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  Channel NewsAsia 28 Feb 07
Indonesian government confident it can halve number of forest fires this year
By Channel NewsAsia's Indonesia Bureau Chief Sujadi Siswo

BRUNEI: The Indonesian government is confident it can halve the number of forest fires in the country this year.

The fires have resulted in an annual haze that spreads to neighbouring countries, and affected nations say they will assist Indonesia with its multi-million dollar plan, but remain cautious about the ambitious target.

The haze has resulted in millions of lost tourism dollars and numerous health complaints.

In Brunei, Environment Ministers from five ASEAN countries are discussing ways to tackle the problem. This is the third time they have met after last year's smoke from Indonesia's forest fires blanketed parts of the region - resulting in the worst haze since 1998.

It reflects the determination of neighbouring countries - Singapore, Malaysia, Thailand and Brunei - to nail the problem at its roots, early. Indonesia has come up with a multi-million dollar plan to tackle forest fires, but says it needs help to carry it out.

"I think it is our primary responsibility that Indonesia has funding of its own. In fact, it is more than you mentioned. It starts off at US$80 million and we have added funds to the excess of another US$70 million, but that's not enough. So we will be welcoming other sources of funding whether it be international as well as bilateral and other organisational funding to supplement what we need," says Rachmat Witoelar, Indonesian Environment Minister.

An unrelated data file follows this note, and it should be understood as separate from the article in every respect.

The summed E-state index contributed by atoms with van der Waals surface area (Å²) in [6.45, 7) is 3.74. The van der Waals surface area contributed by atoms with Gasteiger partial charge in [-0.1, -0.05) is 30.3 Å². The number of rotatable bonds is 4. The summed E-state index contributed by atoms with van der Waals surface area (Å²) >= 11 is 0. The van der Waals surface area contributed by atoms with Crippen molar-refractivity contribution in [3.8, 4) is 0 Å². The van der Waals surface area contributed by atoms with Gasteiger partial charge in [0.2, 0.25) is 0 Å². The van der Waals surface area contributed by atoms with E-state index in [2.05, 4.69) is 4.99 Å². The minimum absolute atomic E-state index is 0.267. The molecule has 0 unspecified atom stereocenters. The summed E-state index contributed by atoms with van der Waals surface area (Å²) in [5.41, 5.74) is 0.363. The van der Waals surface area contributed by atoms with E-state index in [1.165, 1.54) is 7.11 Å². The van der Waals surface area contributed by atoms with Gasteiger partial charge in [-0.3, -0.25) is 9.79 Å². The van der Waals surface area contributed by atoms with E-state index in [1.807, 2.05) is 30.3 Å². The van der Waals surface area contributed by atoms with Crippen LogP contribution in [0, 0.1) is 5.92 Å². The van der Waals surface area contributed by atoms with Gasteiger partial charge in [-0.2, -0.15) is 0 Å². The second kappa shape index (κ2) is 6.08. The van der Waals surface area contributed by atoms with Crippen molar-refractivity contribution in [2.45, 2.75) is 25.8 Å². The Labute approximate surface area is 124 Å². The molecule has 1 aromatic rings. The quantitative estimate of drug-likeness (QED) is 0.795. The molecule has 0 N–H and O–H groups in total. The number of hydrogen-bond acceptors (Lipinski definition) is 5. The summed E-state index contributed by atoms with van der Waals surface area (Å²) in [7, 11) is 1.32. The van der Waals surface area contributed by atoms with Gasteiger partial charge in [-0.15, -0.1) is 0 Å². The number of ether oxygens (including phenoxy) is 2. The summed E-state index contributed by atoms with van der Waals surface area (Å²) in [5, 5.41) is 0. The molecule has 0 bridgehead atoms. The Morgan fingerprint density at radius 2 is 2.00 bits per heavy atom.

Indonesia is confident that the comprehensive plan - which includes reaching out to thousands of farming communities in Sumatra and Kalimantan - will halve the number of forest fires.

It is clearly an ambitious target, considering millions of hectares of land were razed last year.

"If we are able to develop the plan and get local ownership quickly - that means building capacity at the local area - I think over the long run we are confident we can reduce the problem. In the short term I think we have to be very realistic - there are gaps especially in terms of capacity - funding is a major concern," says Dr Yaccob Ibrahim, Singapore Water Resources and Environment Minister.

Singapore will assist Indonesia by working with local authorities in Jambi, Sumatra, to tackle the problem.

Malaysia, another Indonesian neighbour badly affected by the haze, is considering a similar approach.

"Malaysia will go along with what our nearest neighbour Singapore is doing because I think they've gone quite ahead and we are looking at what they are doing, and the model they're doing is very suitable and very interesting and we will join with them," says Azmi Khalid, Malaysian Natural Resources & Environment Minister.

It is still five months away from the annual dry season but the support for Indonesia's plan of action to tackle forest fires could not have come too soon.

Experts predict this year's dry season will be prolonged and weather conditions will be more extreme due to the El Nino phenomenon.

But ASEAN leaders are optimistic that early intervention such as educating farming communities in Indonesia to adopt a zero-burning method of land clearing will help reduce the incidence of forest fires and haze in the region. - CNA/yy

Related articles on Singapore: Haze
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